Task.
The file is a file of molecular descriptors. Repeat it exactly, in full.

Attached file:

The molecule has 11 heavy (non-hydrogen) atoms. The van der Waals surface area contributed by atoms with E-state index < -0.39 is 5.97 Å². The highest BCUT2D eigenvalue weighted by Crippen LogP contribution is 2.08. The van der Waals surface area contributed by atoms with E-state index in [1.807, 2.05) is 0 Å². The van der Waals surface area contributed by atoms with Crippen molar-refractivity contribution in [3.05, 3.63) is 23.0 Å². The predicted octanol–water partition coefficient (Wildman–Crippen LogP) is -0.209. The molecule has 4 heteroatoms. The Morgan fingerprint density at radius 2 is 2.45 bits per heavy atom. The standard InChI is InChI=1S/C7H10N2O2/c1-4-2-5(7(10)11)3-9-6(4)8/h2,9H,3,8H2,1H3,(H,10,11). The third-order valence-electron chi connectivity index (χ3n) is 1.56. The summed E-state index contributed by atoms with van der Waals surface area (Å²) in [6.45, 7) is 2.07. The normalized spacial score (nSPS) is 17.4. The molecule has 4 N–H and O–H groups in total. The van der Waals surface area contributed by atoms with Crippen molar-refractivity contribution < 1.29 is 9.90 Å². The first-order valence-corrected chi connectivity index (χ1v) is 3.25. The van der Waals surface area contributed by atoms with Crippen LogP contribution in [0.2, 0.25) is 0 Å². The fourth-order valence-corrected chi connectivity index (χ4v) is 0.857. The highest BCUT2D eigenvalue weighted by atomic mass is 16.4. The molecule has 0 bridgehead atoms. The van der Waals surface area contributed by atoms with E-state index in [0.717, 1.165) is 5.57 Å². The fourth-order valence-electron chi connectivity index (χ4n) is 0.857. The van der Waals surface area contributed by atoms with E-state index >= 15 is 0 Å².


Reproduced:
The molecule has 11 heavy (non-hydrogen) atoms. The van der Waals surface area contributed by atoms with E-state index < -0.39 is 5.97 Å². The highest BCUT2D eigenvalue weighted by Crippen LogP contribution is 2.08. The van der Waals surface area contributed by atoms with E-state index in [1.807, 2.05) is 0 Å². The van der Waals surface area contributed by atoms with Crippen molar-refractivity contribution in [3.05, 3.63) is 23.0 Å². The predicted octanol–water partition coefficient (Wildman–Crippen LogP) is -0.209. The molecule has 4 heteroatoms. The Morgan fingerprint density at radius 2 is 2.45 bits per heavy atom. The standard InChI is InChI=1S/C7H10N2O2/c1-4-2-5(7(10)11)3-9-6(4)8/h2,9H,3,8H2,1H3,(H,10,11). The third-order valence-electron chi connectivity index (χ3n) is 1.56. The summed E-state index contributed by atoms with van der Waals surface area (Å²) in [6.45, 7) is 2.07. The normalized spacial score (nSPS) is 17.4. The molecule has 4 N–H and O–H groups in total. The van der Waals surface area contributed by atoms with Crippen molar-refractivity contribution < 1.29 is 9.90 Å². The first-order valence-corrected chi connectivity index (χ1v) is 3.25. The van der Waals surface area contributed by atoms with Crippen LogP contribution in [0.2, 0.25) is 0 Å². The fourth-order valence-corrected chi connectivity index (χ4v) is 0.857. The highest BCUT2D eigenvalue weighted by atomic mass is 16.4. The molecule has 0 bridgehead atoms. The van der Waals surface area contributed by atoms with E-state index in [0.717, 1.165) is 5.57 Å². The fourth-order valence-electron chi connectivity index (χ4n) is 0.857. The van der Waals surface area contributed by atoms with E-state index >= 15 is 0 Å².